Who Pays Best? Startups, IPOs or Multinationals

How much does this job pay? Is that the first thing that pops into your mind when you get a call from an IT recruiter about a job opportunity? Maybe you have yearly salary in mind, or a target hourly wage if you're an IT contractor. IT World Canada has a salary calculator to help you figure out the going rates. But I'm going to tell you about some more creative compensation packages that companies are offering.

Startups, companies with publicly traded IPOs and the big multinationals are all competing for the same talent pool. To compete with the big guys, startups and companies with less cash flow are offering a whole range of perks, bonuses and options to sweeten the deal beyond the regular pay cheque. These are the kind of things you might be offered.

  • Would you consider being paid partially in stock options or equity?
  • Would you take a lower salary to work in a creative work environment with cool people, flexible work hours, opportunity to work from home, or beer and video games?
  • Would you be willing to meet certain performance targets such as code KPIs to qualify to receive a bonus to increase your pay?

5 Types of Companies Hiring IT Workers

Don't limit yourself to searching for jobs at the big name multinationals. I manage an IT staffing company in Toronto, and these are there are five types of companies that create the most new jobs for IT programmers.
  1. Boot strapped startups
  2. Startups with angel investors
  3. Startups with venture capital investment
  4. Startups that become publicly traded companies
  5. Big corporations – the multinationals

You may jump to the conclusion that more established companies pay the best. Not necessarily. Each type of company typically has unique payment strategies to attract the best IT talent and to motivate them to do their best work.

Startups – Balancing Risk and Reward

Startups are more likely to offer you creative compensation packages:

  • They might sell you on the company's earning potential after you finish helping them build their solution.
  • You may be asked to take some of your pay in stock options. Or as a bonus based on your performance or the performance of the company.
  • Startups are also big on creating a fun, flexible and creative work atmosphere. You may not get rich immediately but a you'll be having fun everyday and you'll have the potential to get rich down the road. And that's worth a lot.

Research the Startup

Research the president, the executive team and the board of directors to see if they have previous experience with building a successful startup. This gives them access to more investors and shareholders to make sure that your work pays off for you.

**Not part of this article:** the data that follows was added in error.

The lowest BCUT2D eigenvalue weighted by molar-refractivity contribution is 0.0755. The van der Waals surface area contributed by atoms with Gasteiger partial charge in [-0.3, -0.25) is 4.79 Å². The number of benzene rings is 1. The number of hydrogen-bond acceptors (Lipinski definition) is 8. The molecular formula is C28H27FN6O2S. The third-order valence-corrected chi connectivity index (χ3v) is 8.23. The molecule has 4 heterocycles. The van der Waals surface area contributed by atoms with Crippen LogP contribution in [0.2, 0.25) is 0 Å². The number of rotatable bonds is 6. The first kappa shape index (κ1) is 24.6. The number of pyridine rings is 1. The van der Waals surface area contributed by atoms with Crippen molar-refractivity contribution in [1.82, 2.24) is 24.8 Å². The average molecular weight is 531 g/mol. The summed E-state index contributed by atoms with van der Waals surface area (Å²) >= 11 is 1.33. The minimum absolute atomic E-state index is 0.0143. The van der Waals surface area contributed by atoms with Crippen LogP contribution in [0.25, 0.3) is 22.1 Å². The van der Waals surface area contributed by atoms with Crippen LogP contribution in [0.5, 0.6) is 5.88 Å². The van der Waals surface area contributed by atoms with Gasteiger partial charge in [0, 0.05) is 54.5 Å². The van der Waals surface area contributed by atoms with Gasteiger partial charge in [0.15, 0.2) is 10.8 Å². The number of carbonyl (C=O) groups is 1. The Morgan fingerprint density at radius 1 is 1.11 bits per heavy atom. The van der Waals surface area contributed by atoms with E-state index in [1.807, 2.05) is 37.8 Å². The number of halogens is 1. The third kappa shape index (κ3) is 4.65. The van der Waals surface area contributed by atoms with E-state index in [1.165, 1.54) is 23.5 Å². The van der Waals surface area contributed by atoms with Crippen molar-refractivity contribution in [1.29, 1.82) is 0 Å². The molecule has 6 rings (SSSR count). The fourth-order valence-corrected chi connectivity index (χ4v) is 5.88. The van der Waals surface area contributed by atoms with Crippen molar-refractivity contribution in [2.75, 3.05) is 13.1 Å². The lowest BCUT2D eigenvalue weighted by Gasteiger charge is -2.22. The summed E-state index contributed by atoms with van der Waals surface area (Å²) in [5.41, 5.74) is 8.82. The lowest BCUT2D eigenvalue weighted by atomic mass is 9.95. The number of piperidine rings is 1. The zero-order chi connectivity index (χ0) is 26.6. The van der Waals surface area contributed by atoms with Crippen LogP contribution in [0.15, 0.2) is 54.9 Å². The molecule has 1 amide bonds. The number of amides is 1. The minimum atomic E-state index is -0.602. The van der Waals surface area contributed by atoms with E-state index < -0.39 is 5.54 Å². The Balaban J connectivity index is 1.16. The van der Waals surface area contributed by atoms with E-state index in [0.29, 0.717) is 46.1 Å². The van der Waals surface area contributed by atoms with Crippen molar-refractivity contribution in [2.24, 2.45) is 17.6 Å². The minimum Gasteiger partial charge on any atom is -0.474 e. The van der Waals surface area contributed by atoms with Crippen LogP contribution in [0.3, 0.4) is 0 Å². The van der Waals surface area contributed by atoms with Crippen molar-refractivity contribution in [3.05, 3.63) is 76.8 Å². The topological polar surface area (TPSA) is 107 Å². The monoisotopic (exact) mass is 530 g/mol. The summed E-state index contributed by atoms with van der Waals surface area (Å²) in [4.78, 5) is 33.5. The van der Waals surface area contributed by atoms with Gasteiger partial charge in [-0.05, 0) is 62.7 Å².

How IPOs Have Fared

This table was published in the Moneyville section of the Toronto Star on August 20, 2012. It demonstrates the gamble you take when you accept some of your compensation in stock options.

How IPOs Have Fared

Publicly Traded IPOs – Less Risk, More Money

Publicly traded companies are more established and are able to offer better compensation right off the bat. These companies can hire premium talent for contract positions because they have the ability to pay higher salaries. If they offer you stock options, they will be more likely to bring you a return that you can count on.

Multinationals – Premium Pay, Lower Risk

Contractors: The big name companies hire well-established contractors with experience at other big corporations. They hire more contractors for longer contracts at higher pay rates. But you can get laid off from one of these contracts.

Full-time Permanent Employees: One of the benefits of being a full-time employee with a multinational is Intranet jobs boards that enable you to be transferred within the organization and grow your career. Another benefit is that you will receive a health benefits package, training to upgrade your skills, RRSP matching.

Outliers with the Biggest Earning Potential

Some skills sets are so hot and in such high demand that these people can write their own ticket at whatever kind of company they choose to work for. Examples of these outliers:

  • Contractors with unique and highly in demand experience building successful mobile apps for iOS or Android
  • Developers with great people skills in Professional Services roles that require travel over 60% of the time

Bottom line

Are you better off working for a startup, a startup with a publicly traded IPO or a big name multinational? It all depends on the demand for your skills and how comfortable you are with taking on risk for the potential of a greater reward. Weigh the financial pros and cons of the package you are offered with the stage you are at in your career.

How about you?

  • Are you willing to be paid with stock options?
  • Are you willing to be paid less to work for a cool, creative company?
  • Do you prefer to work for a multinational?
  • What perks are good enough to make you consider working for less money?

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Jim Love, Chief Content Officer, IT World Canada

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